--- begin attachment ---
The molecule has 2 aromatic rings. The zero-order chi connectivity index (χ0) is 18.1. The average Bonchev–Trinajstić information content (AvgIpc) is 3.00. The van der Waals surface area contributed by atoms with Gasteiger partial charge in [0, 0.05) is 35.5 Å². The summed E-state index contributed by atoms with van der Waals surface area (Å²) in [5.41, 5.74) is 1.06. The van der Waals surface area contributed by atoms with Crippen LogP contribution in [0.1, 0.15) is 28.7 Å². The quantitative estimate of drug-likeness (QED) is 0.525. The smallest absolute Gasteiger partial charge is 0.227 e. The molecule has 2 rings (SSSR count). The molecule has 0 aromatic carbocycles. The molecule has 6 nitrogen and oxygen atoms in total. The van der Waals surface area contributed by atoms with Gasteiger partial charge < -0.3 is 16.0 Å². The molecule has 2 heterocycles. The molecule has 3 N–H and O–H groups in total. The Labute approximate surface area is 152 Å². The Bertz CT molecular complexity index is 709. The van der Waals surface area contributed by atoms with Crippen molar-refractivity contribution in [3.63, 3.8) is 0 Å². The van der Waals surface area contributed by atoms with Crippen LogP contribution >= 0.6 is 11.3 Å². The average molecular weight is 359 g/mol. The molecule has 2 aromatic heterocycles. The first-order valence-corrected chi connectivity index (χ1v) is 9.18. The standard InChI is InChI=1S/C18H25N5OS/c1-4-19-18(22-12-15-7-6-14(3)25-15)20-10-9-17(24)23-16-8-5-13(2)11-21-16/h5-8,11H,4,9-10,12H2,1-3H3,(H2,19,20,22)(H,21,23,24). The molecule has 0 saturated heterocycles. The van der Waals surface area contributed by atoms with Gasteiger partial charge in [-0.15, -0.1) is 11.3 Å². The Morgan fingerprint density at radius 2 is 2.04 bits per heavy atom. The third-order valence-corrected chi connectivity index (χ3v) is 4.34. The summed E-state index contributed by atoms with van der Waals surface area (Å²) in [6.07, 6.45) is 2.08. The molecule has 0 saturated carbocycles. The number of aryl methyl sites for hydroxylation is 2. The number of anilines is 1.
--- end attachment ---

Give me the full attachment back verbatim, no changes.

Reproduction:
The molecule has 2 aromatic rings. The zero-order chi connectivity index (χ0) is 18.1. The average Bonchev–Trinajstić information content (AvgIpc) is 3.00. The van der Waals surface area contributed by atoms with Gasteiger partial charge in [0, 0.05) is 35.5 Å². The summed E-state index contributed by atoms with van der Waals surface area (Å²) in [5.41, 5.74) is 1.06. The van der Waals surface area contributed by atoms with Crippen LogP contribution in [0.1, 0.15) is 28.7 Å². The quantitative estimate of drug-likeness (QED) is 0.525. The smallest absolute Gasteiger partial charge is 0.227 e. The molecule has 2 rings (SSSR count). The molecule has 0 aromatic carbocycles. The molecule has 6 nitrogen and oxygen atoms in total. The van der Waals surface area contributed by atoms with Gasteiger partial charge < -0.3 is 16.0 Å². The molecule has 2 heterocycles. The molecule has 3 N–H and O–H groups in total. The Labute approximate surface area is 152 Å². The Bertz CT molecular complexity index is 709. The van der Waals surface area contributed by atoms with Crippen molar-refractivity contribution in [3.63, 3.8) is 0 Å². The van der Waals surface area contributed by atoms with Crippen LogP contribution >= 0.6 is 11.3 Å². The average molecular weight is 359 g/mol. The molecule has 2 aromatic heterocycles. The first-order valence-corrected chi connectivity index (χ1v) is 9.18. The standard InChI is InChI=1S/C18H25N5OS/c1-4-19-18(22-12-15-7-6-14(3)25-15)20-10-9-17(24)23-16-8-5-13(2)11-21-16/h5-8,11H,4,9-10,12H2,1-3H3,(H2,19,20,22)(H,21,23,24). The molecule has 0 saturated heterocycles. The van der Waals surface area contributed by atoms with Gasteiger partial charge in [-0.15, -0.1) is 11.3 Å². The Morgan fingerprint density at radius 2 is 2.04 bits per heavy atom. The third-order valence-corrected chi connectivity index (χ3v) is 4.34. The summed E-state index contributed by atoms with van der Waals surface area (Å²) in [6.07, 6.45) is 2.08. The molecule has 0 saturated carbocycles. The number of aryl methyl sites for hydroxylation is 2. The number of anilines is 1.